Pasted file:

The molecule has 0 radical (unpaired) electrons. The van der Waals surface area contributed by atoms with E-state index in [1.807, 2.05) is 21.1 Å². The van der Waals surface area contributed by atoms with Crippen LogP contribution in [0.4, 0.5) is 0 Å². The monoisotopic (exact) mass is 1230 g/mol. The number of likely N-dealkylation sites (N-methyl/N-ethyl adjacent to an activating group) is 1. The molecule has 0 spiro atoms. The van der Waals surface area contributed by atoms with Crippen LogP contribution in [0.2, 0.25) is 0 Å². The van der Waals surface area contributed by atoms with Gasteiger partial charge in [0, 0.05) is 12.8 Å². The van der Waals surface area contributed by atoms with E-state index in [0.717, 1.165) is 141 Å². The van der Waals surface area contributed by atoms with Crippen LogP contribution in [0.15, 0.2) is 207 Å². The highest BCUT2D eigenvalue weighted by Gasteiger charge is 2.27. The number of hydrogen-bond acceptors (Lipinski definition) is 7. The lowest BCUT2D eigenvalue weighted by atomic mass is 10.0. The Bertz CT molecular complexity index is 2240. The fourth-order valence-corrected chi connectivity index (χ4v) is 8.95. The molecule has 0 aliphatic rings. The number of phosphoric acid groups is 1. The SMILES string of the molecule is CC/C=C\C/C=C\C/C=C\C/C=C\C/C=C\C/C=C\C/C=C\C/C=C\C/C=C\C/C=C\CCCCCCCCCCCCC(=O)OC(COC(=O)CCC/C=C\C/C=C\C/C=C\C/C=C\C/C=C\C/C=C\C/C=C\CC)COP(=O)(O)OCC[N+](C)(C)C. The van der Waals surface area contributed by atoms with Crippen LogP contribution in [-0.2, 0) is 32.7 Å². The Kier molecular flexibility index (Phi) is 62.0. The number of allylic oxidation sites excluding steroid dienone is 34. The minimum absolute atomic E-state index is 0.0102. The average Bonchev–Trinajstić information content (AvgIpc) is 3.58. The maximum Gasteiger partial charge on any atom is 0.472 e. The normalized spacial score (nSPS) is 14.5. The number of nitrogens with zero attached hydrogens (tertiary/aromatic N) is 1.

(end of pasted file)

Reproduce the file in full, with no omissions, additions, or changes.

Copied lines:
The molecule has 0 radical (unpaired) electrons. The van der Waals surface area contributed by atoms with E-state index in [1.807, 2.05) is 21.1 Å². The van der Waals surface area contributed by atoms with Crippen LogP contribution in [0.4, 0.5) is 0 Å². The monoisotopic (exact) mass is 1230 g/mol. The number of likely N-dealkylation sites (N-methyl/N-ethyl adjacent to an activating group) is 1. The molecule has 0 spiro atoms. The van der Waals surface area contributed by atoms with Crippen LogP contribution in [0.2, 0.25) is 0 Å². The van der Waals surface area contributed by atoms with Gasteiger partial charge in [0, 0.05) is 12.8 Å². The van der Waals surface area contributed by atoms with E-state index in [0.717, 1.165) is 141 Å². The van der Waals surface area contributed by atoms with Crippen LogP contribution in [0.15, 0.2) is 207 Å². The highest BCUT2D eigenvalue weighted by Gasteiger charge is 2.27. The number of hydrogen-bond acceptors (Lipinski definition) is 7. The lowest BCUT2D eigenvalue weighted by atomic mass is 10.0. The Bertz CT molecular complexity index is 2240. The fourth-order valence-corrected chi connectivity index (χ4v) is 8.95. The molecule has 0 aliphatic rings. The number of phosphoric acid groups is 1. The SMILES string of the molecule is CC/C=C\C/C=C\C/C=C\C/C=C\C/C=C\C/C=C\C/C=C\C/C=C\C/C=C\C/C=C\CCCCCCCCCCCCC(=O)OC(COC(=O)CCC/C=C\C/C=C\C/C=C\C/C=C\C/C=C\C/C=C\C/C=C\CC)COP(=O)(O)OCC[N+](C)(C)C. The van der Waals surface area contributed by atoms with Crippen LogP contribution in [-0.2, 0) is 32.7 Å². The Kier molecular flexibility index (Phi) is 62.0. The number of allylic oxidation sites excluding steroid dienone is 34. The minimum absolute atomic E-state index is 0.0102. The average Bonchev–Trinajstić information content (AvgIpc) is 3.58. The maximum Gasteiger partial charge on any atom is 0.472 e. The normalized spacial score (nSPS) is 14.5. The number of nitrogens with zero attached hydrogens (tertiary/aromatic N) is 1.